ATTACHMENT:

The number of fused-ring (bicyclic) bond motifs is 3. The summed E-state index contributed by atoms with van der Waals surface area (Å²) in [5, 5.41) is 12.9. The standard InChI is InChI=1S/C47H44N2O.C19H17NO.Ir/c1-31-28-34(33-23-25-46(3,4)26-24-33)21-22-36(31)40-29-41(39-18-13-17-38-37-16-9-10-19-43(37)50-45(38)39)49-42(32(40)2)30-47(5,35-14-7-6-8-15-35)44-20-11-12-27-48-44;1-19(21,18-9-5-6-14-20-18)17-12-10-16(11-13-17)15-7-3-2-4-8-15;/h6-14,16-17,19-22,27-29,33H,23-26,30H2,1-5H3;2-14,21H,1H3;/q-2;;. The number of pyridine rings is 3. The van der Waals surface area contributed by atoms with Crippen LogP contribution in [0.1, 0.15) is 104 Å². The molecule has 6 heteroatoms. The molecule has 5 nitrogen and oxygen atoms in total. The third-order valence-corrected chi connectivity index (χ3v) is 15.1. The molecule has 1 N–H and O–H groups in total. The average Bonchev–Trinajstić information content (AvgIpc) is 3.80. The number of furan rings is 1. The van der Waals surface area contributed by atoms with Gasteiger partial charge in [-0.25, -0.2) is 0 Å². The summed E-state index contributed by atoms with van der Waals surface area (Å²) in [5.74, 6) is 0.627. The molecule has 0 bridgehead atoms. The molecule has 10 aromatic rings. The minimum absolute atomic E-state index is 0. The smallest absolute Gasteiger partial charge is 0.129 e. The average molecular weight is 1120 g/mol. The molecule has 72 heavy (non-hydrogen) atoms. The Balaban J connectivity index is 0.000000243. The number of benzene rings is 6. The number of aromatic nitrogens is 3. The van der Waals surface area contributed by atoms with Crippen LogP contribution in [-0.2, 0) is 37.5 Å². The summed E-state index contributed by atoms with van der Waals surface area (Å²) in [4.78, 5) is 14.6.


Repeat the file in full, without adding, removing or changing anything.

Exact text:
The number of fused-ring (bicyclic) bond motifs is 3. The summed E-state index contributed by atoms with van der Waals surface area (Å²) in [5, 5.41) is 12.9. The standard InChI is InChI=1S/C47H44N2O.C19H17NO.Ir/c1-31-28-34(33-23-25-46(3,4)26-24-33)21-22-36(31)40-29-41(39-18-13-17-38-37-16-9-10-19-43(37)50-45(38)39)49-42(32(40)2)30-47(5,35-14-7-6-8-15-35)44-20-11-12-27-48-44;1-19(21,18-9-5-6-14-20-18)17-12-10-16(11-13-17)15-7-3-2-4-8-15;/h6-14,16-17,19-22,27-29,33H,23-26,30H2,1-5H3;2-14,21H,1H3;/q-2;;. The number of pyridine rings is 3. The van der Waals surface area contributed by atoms with Crippen LogP contribution in [0.1, 0.15) is 104 Å². The molecule has 6 heteroatoms. The molecule has 5 nitrogen and oxygen atoms in total. The third-order valence-corrected chi connectivity index (χ3v) is 15.1. The molecule has 1 N–H and O–H groups in total. The average Bonchev–Trinajstić information content (AvgIpc) is 3.80. The number of furan rings is 1. The van der Waals surface area contributed by atoms with Gasteiger partial charge in [-0.25, -0.2) is 0 Å². The summed E-state index contributed by atoms with van der Waals surface area (Å²) in [5.74, 6) is 0.627. The molecule has 0 bridgehead atoms. The molecule has 10 aromatic rings. The minimum absolute atomic E-state index is 0. The smallest absolute Gasteiger partial charge is 0.129 e. The average molecular weight is 1120 g/mol. The molecule has 72 heavy (non-hydrogen) atoms. The Balaban J connectivity index is 0.000000243. The number of benzene rings is 6. The number of aromatic nitrogens is 3. The van der Waals surface area contributed by atoms with Crippen LogP contribution in [-0.2, 0) is 37.5 Å². The summed E-state index contributed by atoms with van der Waals surface area (Å²) in [4.78, 5) is 14.6.